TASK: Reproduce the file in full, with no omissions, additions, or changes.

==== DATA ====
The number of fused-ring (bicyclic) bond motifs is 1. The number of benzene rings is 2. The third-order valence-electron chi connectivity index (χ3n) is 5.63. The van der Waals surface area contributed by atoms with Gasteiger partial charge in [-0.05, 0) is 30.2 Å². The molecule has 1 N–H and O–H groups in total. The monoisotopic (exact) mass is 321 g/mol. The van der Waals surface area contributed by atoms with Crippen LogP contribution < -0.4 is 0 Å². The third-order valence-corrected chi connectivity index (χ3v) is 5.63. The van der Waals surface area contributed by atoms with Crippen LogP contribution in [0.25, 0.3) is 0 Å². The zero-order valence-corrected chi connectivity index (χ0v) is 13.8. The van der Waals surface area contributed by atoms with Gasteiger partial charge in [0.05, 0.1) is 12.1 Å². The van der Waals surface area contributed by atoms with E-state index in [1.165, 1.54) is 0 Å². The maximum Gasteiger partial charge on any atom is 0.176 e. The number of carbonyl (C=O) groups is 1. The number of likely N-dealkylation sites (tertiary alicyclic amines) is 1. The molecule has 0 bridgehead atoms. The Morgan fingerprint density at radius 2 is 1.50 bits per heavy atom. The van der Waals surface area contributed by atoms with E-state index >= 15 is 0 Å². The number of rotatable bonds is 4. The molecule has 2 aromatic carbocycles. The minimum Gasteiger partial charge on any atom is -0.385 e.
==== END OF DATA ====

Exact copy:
The number of fused-ring (bicyclic) bond motifs is 1. The number of benzene rings is 2. The third-order valence-electron chi connectivity index (χ3n) is 5.63. The van der Waals surface area contributed by atoms with Gasteiger partial charge in [-0.05, 0) is 30.2 Å². The molecule has 1 N–H and O–H groups in total. The monoisotopic (exact) mass is 321 g/mol. The van der Waals surface area contributed by atoms with Crippen LogP contribution < -0.4 is 0 Å². The third-order valence-corrected chi connectivity index (χ3v) is 5.63. The van der Waals surface area contributed by atoms with Crippen LogP contribution in [0.25, 0.3) is 0 Å². The zero-order valence-corrected chi connectivity index (χ0v) is 13.8. The van der Waals surface area contributed by atoms with Gasteiger partial charge in [0.05, 0.1) is 12.1 Å². The van der Waals surface area contributed by atoms with E-state index in [1.165, 1.54) is 0 Å². The maximum Gasteiger partial charge on any atom is 0.176 e. The number of carbonyl (C=O) groups is 1. The number of likely N-dealkylation sites (tertiary alicyclic amines) is 1. The molecule has 0 bridgehead atoms. The Morgan fingerprint density at radius 2 is 1.50 bits per heavy atom. The van der Waals surface area contributed by atoms with E-state index >= 15 is 0 Å². The number of rotatable bonds is 4. The molecule has 2 aromatic carbocycles. The minimum Gasteiger partial charge on any atom is -0.385 e.